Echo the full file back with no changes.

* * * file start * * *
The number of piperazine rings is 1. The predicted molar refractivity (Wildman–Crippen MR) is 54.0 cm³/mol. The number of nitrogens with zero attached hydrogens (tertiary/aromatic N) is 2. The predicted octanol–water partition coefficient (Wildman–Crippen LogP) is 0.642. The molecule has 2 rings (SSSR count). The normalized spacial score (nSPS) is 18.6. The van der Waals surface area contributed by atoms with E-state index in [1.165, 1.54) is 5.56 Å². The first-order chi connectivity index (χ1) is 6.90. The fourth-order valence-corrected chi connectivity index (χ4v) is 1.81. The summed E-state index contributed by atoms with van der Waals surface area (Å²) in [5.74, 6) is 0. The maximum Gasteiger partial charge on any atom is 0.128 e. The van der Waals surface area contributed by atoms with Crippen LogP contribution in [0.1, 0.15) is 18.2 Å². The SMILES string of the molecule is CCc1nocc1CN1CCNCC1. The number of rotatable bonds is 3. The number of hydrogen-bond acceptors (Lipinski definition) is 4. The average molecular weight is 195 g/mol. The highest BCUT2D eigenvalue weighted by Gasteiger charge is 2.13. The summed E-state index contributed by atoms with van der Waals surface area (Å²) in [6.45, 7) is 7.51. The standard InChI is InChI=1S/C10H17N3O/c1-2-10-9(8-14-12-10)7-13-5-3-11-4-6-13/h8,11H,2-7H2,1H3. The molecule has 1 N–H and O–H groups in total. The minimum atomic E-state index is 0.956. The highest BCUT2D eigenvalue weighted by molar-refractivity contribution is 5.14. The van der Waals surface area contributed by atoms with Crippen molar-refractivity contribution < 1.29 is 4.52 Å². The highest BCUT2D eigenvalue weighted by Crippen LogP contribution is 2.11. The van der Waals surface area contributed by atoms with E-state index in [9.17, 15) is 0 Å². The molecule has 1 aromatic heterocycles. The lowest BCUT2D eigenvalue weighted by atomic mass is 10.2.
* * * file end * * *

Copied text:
The number of piperazine rings is 1. The predicted molar refractivity (Wildman–Crippen MR) is 54.0 cm³/mol. The number of nitrogens with zero attached hydrogens (tertiary/aromatic N) is 2. The predicted octanol–water partition coefficient (Wildman–Crippen LogP) is 0.642. The molecule has 2 rings (SSSR count). The normalized spacial score (nSPS) is 18.6. The van der Waals surface area contributed by atoms with E-state index in [1.165, 1.54) is 5.56 Å². The first-order chi connectivity index (χ1) is 6.90. The fourth-order valence-corrected chi connectivity index (χ4v) is 1.81. The summed E-state index contributed by atoms with van der Waals surface area (Å²) in [5.74, 6) is 0. The maximum Gasteiger partial charge on any atom is 0.128 e. The van der Waals surface area contributed by atoms with Crippen LogP contribution in [0.1, 0.15) is 18.2 Å². The SMILES string of the molecule is CCc1nocc1CN1CCNCC1. The number of rotatable bonds is 3. The number of hydrogen-bond acceptors (Lipinski definition) is 4. The average molecular weight is 195 g/mol. The highest BCUT2D eigenvalue weighted by Gasteiger charge is 2.13. The summed E-state index contributed by atoms with van der Waals surface area (Å²) in [6.45, 7) is 7.51. The standard InChI is InChI=1S/C10H17N3O/c1-2-10-9(8-14-12-10)7-13-5-3-11-4-6-13/h8,11H,2-7H2,1H3. The molecule has 1 N–H and O–H groups in total. The minimum atomic E-state index is 0.956. The highest BCUT2D eigenvalue weighted by molar-refractivity contribution is 5.14. The van der Waals surface area contributed by atoms with Crippen molar-refractivity contribution < 1.29 is 4.52 Å². The highest BCUT2D eigenvalue weighted by Crippen LogP contribution is 2.11. The van der Waals surface area contributed by atoms with E-state index in [9.17, 15) is 0 Å². The molecule has 1 aromatic heterocycles. The lowest BCUT2D eigenvalue weighted by atomic mass is 10.2.